Traveling as a couple has it’s advantages – you tend to have less harassment from touts, there is always someone to share in the inevitable travel frustrations and it’s cheaper to stay in your own room rather than a disgusting communal dorm. But there is one serious hardship – you are NEVER ALONE.
Vin and I had spent 170 nearly-consequatiive days together – that’s over 4,080 hours of constant companionship. That broke our previous record by 3,192 hours. And frankly that’s too, too, too much time spent with anyone. Even your husband.
Another 24 hours together would have put us into the dangerous ‘teetering on the edge of sanity and divorce’ territory. And with no prenup, neither of us wanted to risk our fragile financial future on divorce lawyers.
So we agreed to split up for a few days.
But as soon as we booked the flights, fear started to creep in. I realized that I was essentially headed to a country that I have never been to, where I knew no one and didn’t have a place to stay. I was totally unplugged – I didn’t have a phone, I didn’t have a computer, I didn’t even have a jacket with geolocation so the authorities could find my body in case I died. As the day of my flight approached I began to really regret my rash decision to jet off to Vietnam. Suddenly being on my own didn’t sound so fun.
But it was!
I met fabulous locals who took me out for great food and partied until the wee hours of the Saigon morning. I went to museums and discovered the history of the Vietnam war. I drank a $1 Beer Saigon, indulged in delicious strong coffee and ate at least a dozen Bahn Mi.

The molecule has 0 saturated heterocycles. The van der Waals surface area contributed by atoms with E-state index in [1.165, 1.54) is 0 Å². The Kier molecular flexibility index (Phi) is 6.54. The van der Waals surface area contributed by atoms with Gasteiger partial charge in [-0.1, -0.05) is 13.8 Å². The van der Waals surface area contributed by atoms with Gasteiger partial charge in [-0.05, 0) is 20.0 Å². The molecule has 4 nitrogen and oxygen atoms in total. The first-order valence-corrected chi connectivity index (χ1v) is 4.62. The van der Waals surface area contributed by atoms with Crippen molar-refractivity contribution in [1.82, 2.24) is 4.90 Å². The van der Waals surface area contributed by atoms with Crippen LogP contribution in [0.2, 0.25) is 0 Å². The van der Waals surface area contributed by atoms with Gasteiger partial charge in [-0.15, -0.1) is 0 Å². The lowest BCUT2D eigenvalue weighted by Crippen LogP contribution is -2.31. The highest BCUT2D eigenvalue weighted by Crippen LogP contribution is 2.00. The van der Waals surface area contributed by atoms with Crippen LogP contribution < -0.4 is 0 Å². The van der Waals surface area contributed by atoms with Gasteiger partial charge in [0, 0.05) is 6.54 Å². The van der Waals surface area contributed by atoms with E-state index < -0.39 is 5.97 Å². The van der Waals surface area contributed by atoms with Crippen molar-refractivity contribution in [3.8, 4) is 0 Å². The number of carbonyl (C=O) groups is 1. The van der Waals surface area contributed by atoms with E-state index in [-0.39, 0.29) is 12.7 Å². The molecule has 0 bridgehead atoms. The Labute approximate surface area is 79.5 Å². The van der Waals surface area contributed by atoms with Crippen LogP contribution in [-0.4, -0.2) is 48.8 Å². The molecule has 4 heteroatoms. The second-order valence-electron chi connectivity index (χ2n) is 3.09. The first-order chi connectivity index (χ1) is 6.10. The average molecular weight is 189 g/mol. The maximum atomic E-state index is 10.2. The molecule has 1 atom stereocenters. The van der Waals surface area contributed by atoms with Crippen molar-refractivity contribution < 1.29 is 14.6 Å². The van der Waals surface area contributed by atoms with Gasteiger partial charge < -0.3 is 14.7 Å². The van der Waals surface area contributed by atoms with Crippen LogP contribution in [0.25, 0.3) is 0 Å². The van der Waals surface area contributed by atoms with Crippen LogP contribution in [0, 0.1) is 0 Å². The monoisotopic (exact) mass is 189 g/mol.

I even rented a scooter and took a do-it-yourself tour of the Mekong Delta. And that’s when I came to love Vietnam and I have to say, Vietnam loved me right back.
As a single white woman scooting down the delta by herself, you cut an interesting figure and everyone wants to know what the hell you’re up to.
I sat alone at cafes in tiny off-the-beaten-path cities, and old people would sidle up to ask where I was from, why am I here and would I please meet their friends just down the street? The street food ladies would serve my meal, proudly presenting each dish and encouraging me to try new food. Even people at the hotels wanted to baby me, making sure my purse was carried properly and warning me about thieves.
As I scooted into CanTho, a fairly large city, I must have looked incredibly lost. Yet in all that crazy traffic a man motored up to me and asked, “Where are you going! To a cheap hotel? Follow me!” and he directed me to exactly the correct location, parting with the warning to “Protect yourself. Protect your money and protect your moto. Call me if you need help!”
As I headed off on my own I felt vulnerable and more than a little scared. But instead of being killed and left for dead, person after person welcomed me to their small town and told me that they could help if I needed it. It felt like the world was looking out for me.
And I can happily say that after 264 hours apart, Vinnie and I regained our sanity and remember why we’re so happy to be traveling together.